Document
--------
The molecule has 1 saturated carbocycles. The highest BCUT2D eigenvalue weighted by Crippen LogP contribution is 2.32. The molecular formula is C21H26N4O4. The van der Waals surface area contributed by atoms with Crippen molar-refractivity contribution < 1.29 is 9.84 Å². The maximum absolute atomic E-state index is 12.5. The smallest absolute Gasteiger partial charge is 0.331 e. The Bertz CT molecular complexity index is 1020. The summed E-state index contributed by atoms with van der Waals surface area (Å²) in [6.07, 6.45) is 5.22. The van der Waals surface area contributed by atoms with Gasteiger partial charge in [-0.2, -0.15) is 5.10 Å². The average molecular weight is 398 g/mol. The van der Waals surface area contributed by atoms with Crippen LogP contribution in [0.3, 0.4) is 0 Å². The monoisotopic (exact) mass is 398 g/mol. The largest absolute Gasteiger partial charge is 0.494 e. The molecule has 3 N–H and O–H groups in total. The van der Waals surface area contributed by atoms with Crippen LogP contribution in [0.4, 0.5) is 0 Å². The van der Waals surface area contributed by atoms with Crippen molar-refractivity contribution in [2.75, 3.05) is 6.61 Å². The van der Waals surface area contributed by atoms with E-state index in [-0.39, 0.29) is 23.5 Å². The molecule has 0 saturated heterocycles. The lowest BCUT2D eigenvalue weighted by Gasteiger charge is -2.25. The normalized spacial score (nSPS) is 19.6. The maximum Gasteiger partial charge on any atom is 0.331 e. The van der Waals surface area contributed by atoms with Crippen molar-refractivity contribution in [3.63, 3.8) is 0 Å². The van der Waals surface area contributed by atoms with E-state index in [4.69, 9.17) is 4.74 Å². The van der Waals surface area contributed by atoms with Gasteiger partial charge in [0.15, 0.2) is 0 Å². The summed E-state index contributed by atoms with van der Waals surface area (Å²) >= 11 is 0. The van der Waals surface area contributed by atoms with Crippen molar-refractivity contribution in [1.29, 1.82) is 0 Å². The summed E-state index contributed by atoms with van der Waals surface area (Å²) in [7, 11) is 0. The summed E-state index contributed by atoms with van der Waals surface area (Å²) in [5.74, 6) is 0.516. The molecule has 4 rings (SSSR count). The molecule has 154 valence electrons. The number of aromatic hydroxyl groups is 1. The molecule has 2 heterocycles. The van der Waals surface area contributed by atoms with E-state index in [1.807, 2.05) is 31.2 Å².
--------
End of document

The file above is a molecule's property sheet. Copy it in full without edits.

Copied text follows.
The molecule has 1 saturated carbocycles. The highest BCUT2D eigenvalue weighted by Crippen LogP contribution is 2.32. The molecular formula is C21H26N4O4. The van der Waals surface area contributed by atoms with Crippen molar-refractivity contribution < 1.29 is 9.84 Å². The maximum absolute atomic E-state index is 12.5. The smallest absolute Gasteiger partial charge is 0.331 e. The Bertz CT molecular complexity index is 1020. The summed E-state index contributed by atoms with van der Waals surface area (Å²) in [6.07, 6.45) is 5.22. The van der Waals surface area contributed by atoms with Gasteiger partial charge in [-0.2, -0.15) is 5.10 Å². The average molecular weight is 398 g/mol. The van der Waals surface area contributed by atoms with Crippen LogP contribution in [0.3, 0.4) is 0 Å². The monoisotopic (exact) mass is 398 g/mol. The largest absolute Gasteiger partial charge is 0.494 e. The molecule has 3 N–H and O–H groups in total. The van der Waals surface area contributed by atoms with Crippen LogP contribution in [0.4, 0.5) is 0 Å². The van der Waals surface area contributed by atoms with Crippen molar-refractivity contribution in [2.75, 3.05) is 6.61 Å². The van der Waals surface area contributed by atoms with E-state index in [-0.39, 0.29) is 23.5 Å². The molecule has 0 saturated heterocycles. The lowest BCUT2D eigenvalue weighted by Gasteiger charge is -2.25. The normalized spacial score (nSPS) is 19.6. The maximum Gasteiger partial charge on any atom is 0.331 e. The van der Waals surface area contributed by atoms with Crippen molar-refractivity contribution in [3.63, 3.8) is 0 Å². The van der Waals surface area contributed by atoms with E-state index in [4.69, 9.17) is 4.74 Å². The van der Waals surface area contributed by atoms with Gasteiger partial charge in [0.15, 0.2) is 0 Å². The summed E-state index contributed by atoms with van der Waals surface area (Å²) >= 11 is 0. The van der Waals surface area contributed by atoms with Crippen molar-refractivity contribution in [1.29, 1.82) is 0 Å². The summed E-state index contributed by atoms with van der Waals surface area (Å²) in [7, 11) is 0. The summed E-state index contributed by atoms with van der Waals surface area (Å²) in [5.74, 6) is 0.516. The molecule has 4 rings (SSSR count). The molecule has 154 valence electrons. The number of aromatic hydroxyl groups is 1. The molecule has 2 heterocycles. The van der Waals surface area contributed by atoms with E-state index in [1.807, 2.05) is 31.2 Å².